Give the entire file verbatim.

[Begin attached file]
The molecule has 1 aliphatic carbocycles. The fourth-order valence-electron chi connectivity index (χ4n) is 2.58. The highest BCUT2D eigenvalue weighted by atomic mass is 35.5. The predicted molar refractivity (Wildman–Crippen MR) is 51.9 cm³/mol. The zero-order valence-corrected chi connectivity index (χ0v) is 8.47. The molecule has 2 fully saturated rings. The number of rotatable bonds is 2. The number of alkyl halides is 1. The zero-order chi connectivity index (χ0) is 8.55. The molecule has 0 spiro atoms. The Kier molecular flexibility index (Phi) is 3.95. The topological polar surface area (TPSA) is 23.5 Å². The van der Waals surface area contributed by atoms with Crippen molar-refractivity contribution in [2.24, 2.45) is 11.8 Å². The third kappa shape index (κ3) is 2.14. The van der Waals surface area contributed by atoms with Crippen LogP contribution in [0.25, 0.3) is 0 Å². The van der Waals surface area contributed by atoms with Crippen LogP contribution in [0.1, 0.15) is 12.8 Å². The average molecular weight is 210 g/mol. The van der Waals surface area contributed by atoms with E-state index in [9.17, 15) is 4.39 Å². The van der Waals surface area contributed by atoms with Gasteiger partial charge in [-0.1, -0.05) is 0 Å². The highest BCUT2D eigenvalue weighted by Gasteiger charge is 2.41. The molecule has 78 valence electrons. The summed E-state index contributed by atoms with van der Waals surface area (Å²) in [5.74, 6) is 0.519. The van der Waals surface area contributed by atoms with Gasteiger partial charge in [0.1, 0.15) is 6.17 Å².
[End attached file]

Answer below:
The molecule has 1 aliphatic carbocycles. The fourth-order valence-electron chi connectivity index (χ4n) is 2.58. The highest BCUT2D eigenvalue weighted by atomic mass is 35.5. The predicted molar refractivity (Wildman–Crippen MR) is 51.9 cm³/mol. The zero-order valence-corrected chi connectivity index (χ0v) is 8.47. The molecule has 2 fully saturated rings. The number of rotatable bonds is 2. The number of alkyl halides is 1. The zero-order chi connectivity index (χ0) is 8.55. The molecule has 0 spiro atoms. The Kier molecular flexibility index (Phi) is 3.95. The topological polar surface area (TPSA) is 23.5 Å². The van der Waals surface area contributed by atoms with Crippen molar-refractivity contribution in [2.24, 2.45) is 11.8 Å². The third kappa shape index (κ3) is 2.14. The van der Waals surface area contributed by atoms with Crippen LogP contribution in [0.25, 0.3) is 0 Å². The van der Waals surface area contributed by atoms with Crippen LogP contribution in [0.1, 0.15) is 12.8 Å². The average molecular weight is 210 g/mol. The van der Waals surface area contributed by atoms with E-state index in [9.17, 15) is 4.39 Å². The van der Waals surface area contributed by atoms with Gasteiger partial charge in [-0.1, -0.05) is 0 Å². The highest BCUT2D eigenvalue weighted by Gasteiger charge is 2.41. The molecule has 78 valence electrons. The summed E-state index contributed by atoms with van der Waals surface area (Å²) in [5.74, 6) is 0.519. The van der Waals surface area contributed by atoms with Gasteiger partial charge in [0.1, 0.15) is 6.17 Å².